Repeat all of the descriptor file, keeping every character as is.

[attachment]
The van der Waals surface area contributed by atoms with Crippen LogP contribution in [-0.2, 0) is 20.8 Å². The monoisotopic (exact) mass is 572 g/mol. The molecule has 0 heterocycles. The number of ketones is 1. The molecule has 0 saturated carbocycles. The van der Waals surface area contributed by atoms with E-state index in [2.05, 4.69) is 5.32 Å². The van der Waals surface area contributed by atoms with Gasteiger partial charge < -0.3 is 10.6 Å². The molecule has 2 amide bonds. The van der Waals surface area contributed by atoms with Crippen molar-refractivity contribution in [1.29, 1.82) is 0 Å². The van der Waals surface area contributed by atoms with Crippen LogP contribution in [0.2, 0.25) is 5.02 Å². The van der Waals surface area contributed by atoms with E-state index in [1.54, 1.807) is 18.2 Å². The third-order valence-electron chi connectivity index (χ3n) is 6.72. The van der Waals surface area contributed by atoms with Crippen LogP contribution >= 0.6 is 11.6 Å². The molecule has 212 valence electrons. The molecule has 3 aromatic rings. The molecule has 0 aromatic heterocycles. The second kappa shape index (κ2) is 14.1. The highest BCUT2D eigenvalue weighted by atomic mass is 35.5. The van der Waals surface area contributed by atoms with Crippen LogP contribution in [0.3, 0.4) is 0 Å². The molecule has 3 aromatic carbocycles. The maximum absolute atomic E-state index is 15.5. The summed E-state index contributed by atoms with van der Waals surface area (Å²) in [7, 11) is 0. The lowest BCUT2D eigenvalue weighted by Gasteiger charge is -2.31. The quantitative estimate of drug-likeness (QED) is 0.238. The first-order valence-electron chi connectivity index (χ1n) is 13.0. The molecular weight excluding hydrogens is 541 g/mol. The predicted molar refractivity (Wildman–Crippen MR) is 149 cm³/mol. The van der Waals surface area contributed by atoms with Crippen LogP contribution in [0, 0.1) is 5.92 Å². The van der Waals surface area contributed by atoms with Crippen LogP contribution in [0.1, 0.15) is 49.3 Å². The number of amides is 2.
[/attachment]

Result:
The van der Waals surface area contributed by atoms with Crippen LogP contribution in [-0.2, 0) is 20.8 Å². The monoisotopic (exact) mass is 572 g/mol. The molecule has 0 heterocycles. The number of ketones is 1. The molecule has 0 saturated carbocycles. The van der Waals surface area contributed by atoms with E-state index in [2.05, 4.69) is 5.32 Å². The van der Waals surface area contributed by atoms with Gasteiger partial charge < -0.3 is 10.6 Å². The molecule has 2 amide bonds. The van der Waals surface area contributed by atoms with Crippen molar-refractivity contribution in [1.29, 1.82) is 0 Å². The van der Waals surface area contributed by atoms with Crippen LogP contribution in [0.2, 0.25) is 5.02 Å². The van der Waals surface area contributed by atoms with E-state index in [1.54, 1.807) is 18.2 Å². The third-order valence-electron chi connectivity index (χ3n) is 6.72. The van der Waals surface area contributed by atoms with Crippen LogP contribution >= 0.6 is 11.6 Å². The molecule has 212 valence electrons. The molecule has 3 aromatic rings. The molecule has 0 aromatic heterocycles. The second kappa shape index (κ2) is 14.1. The highest BCUT2D eigenvalue weighted by atomic mass is 35.5. The van der Waals surface area contributed by atoms with Crippen LogP contribution in [0.3, 0.4) is 0 Å². The molecule has 3 aromatic carbocycles. The maximum absolute atomic E-state index is 15.5. The summed E-state index contributed by atoms with van der Waals surface area (Å²) in [7, 11) is 0. The lowest BCUT2D eigenvalue weighted by Gasteiger charge is -2.31. The quantitative estimate of drug-likeness (QED) is 0.238. The first-order valence-electron chi connectivity index (χ1n) is 13.0. The molecular weight excluding hydrogens is 541 g/mol. The predicted molar refractivity (Wildman–Crippen MR) is 149 cm³/mol. The van der Waals surface area contributed by atoms with Crippen LogP contribution in [0, 0.1) is 5.92 Å². The van der Waals surface area contributed by atoms with Crippen LogP contribution in [0.1, 0.15) is 49.3 Å². The number of amides is 2.